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Ragtime
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« Reply #30 on: June 11, 2008, 11:52:29 AM »



Without the things that follow, the story is a series of vignettes that goes nowhere.

I certainly don't think the story should end after Spain!  Just that it peaked there, and then we moved into "The rest of the story will now break away into didacticism while we get to the 'point.'"  The last part violated the "show, don't tell" rule, even if the "telling" was going on while gorily disemboweling in a Bosch painting.

And then, a return to form for the final "mailing."  I just felt to me like a page from an entirely different story got mixed in there.
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Ragtime
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« Reply #31 on: June 11, 2008, 11:56:08 AM »


But I think the whole premise of this story - that a person can be bribed, effectively, to forgive someone for being unfaithful....is completely wrong.

Having said that, I really enjoyed the execution of the story and it did make me laugh. I don't have to agree politically / socially with every story I come across to like it.

I agree with that, but I'm still left with trying to figure out exactly why they got back together.

If I were writing the story, maybe I would have ended it with a package being delivered, it being very clear (to the reader and Jessica) that it is "him" inside, and leaving it open as to what exactly, she will do with him.

As it is, the happy ending is "and now we will have sex," and I'm not exactly sure why.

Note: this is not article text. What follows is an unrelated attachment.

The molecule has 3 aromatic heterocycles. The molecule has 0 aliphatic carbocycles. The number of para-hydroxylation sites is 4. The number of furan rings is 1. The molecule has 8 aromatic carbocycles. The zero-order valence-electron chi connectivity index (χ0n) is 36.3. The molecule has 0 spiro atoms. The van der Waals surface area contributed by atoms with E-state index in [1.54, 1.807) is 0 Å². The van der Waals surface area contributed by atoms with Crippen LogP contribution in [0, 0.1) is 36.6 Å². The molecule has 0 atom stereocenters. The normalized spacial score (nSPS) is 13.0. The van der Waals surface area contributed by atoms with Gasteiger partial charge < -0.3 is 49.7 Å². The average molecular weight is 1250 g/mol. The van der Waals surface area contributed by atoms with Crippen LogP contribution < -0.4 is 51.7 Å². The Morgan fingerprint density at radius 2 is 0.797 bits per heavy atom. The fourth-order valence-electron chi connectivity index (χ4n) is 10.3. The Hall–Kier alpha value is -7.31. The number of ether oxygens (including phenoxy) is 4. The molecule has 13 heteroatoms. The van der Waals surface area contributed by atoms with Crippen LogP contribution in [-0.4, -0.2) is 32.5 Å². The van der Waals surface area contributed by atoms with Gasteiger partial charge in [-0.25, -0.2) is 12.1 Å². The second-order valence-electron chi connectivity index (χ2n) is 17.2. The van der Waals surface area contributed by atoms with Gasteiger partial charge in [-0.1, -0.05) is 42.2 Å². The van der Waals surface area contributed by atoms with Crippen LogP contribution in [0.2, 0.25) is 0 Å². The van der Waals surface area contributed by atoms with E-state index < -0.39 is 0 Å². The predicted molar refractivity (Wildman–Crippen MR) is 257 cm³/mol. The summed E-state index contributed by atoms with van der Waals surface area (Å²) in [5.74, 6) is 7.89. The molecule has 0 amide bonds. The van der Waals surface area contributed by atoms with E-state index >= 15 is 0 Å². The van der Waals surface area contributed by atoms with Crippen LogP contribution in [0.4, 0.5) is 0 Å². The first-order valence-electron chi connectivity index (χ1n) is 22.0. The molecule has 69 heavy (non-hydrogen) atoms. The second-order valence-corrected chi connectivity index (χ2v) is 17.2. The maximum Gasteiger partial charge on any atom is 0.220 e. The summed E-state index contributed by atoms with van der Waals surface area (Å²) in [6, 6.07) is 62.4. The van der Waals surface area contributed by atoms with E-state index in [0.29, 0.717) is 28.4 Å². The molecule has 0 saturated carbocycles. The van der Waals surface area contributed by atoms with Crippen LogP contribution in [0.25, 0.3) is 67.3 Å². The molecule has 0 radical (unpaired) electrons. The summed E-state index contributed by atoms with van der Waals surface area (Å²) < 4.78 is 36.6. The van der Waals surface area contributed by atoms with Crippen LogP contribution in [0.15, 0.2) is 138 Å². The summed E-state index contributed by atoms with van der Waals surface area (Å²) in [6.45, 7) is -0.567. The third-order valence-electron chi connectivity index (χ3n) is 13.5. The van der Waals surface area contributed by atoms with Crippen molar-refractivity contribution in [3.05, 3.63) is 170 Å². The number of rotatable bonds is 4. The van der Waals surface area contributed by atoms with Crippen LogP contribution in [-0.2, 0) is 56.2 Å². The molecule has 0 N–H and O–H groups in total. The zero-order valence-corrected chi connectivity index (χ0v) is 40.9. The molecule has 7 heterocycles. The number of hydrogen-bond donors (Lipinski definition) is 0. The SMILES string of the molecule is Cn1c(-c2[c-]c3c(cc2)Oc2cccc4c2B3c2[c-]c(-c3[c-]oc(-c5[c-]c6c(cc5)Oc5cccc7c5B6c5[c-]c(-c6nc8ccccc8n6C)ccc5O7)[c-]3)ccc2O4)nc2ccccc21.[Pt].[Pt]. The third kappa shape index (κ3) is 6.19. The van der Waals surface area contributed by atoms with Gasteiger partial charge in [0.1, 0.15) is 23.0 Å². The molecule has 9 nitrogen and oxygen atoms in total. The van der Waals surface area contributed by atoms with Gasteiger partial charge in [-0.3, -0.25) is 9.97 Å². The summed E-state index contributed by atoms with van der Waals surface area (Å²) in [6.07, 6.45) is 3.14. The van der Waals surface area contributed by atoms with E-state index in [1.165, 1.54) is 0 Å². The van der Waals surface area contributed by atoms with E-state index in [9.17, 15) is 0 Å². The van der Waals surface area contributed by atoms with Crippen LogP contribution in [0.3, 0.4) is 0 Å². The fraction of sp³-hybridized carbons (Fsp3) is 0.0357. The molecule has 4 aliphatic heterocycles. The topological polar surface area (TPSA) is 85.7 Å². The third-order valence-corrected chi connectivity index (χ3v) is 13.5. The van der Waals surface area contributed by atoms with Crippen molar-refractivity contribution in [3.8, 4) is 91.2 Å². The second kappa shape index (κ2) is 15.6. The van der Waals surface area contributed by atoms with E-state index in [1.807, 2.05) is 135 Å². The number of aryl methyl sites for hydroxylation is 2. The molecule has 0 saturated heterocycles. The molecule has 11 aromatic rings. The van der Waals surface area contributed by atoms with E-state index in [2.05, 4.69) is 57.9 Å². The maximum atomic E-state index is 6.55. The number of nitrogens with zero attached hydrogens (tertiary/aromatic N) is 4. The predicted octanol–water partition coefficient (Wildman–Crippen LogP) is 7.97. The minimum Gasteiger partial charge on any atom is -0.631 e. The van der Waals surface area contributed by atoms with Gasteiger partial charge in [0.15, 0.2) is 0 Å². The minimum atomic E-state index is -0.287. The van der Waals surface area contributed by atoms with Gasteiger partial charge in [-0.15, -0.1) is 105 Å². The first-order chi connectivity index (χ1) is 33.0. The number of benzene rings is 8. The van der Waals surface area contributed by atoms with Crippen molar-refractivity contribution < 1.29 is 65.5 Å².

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eytanz
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« Reply #32 on: June 11, 2008, 12:20:14 PM »


But I think the whole premise of this story - that a person can be bribed, effectively, to forgive someone for being unfaithful....is completely wrong.

Having said that, I really enjoyed the execution of the story and it did make me laugh. I don't have to agree politically / socially with every story I come across to like it.

I agree with that, but I'm still left with trying to figure out exactly why they got back together.

If I were writing the story, maybe I would have ended it with a package being delivered, it being very clear (to the reader and Jessica) that it is "him" inside, and leaving it open as to what exactly, she will do with him.

As it is, the happy ending is "and now we will have sex," and I'm not exactly sure why.

They ended back up together because she clearly never considered them actually broken up. Not a single message she sent him sounded like "our relationship was over". From the get-go, she was quite clearly telling him "try harder", not "stop trying". They got back together at the point where she realized he's tried as hard as he can, and she needs to either accept it or break it off for real.
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DKT
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« Reply #33 on: June 11, 2008, 12:29:20 PM »

The last part violated the "show, don't tell" rule, even if the "telling" was going on while gorily disemboweling in a Bosch painting.

I'm all about hanging around to see what other rules John Schoffstall will violate next. 

I know it's called a rule, but really it seems like more of a guide that writers bend all the time.  Especially in the SF/F/Horror genres.


But I think the whole premise of this story - that a person can be bribed, effectively, to forgive someone for being unfaithful....is completely wrong.

Having said that, I really enjoyed the execution of the story and it did make me laugh. I don't have to agree politically / socially with every story I come across to like it.

I agree with that, but I'm still left with trying to figure out exactly why they got back together.

If I were writing the story, maybe I would have ended it with a package being delivered, it being very clear (to the reader and Jessica) that it is "him" inside, and leaving it open as to what exactly, she will do with him.

As it is, the happy ending is "and now we will have sex," and I'm not exactly sure why.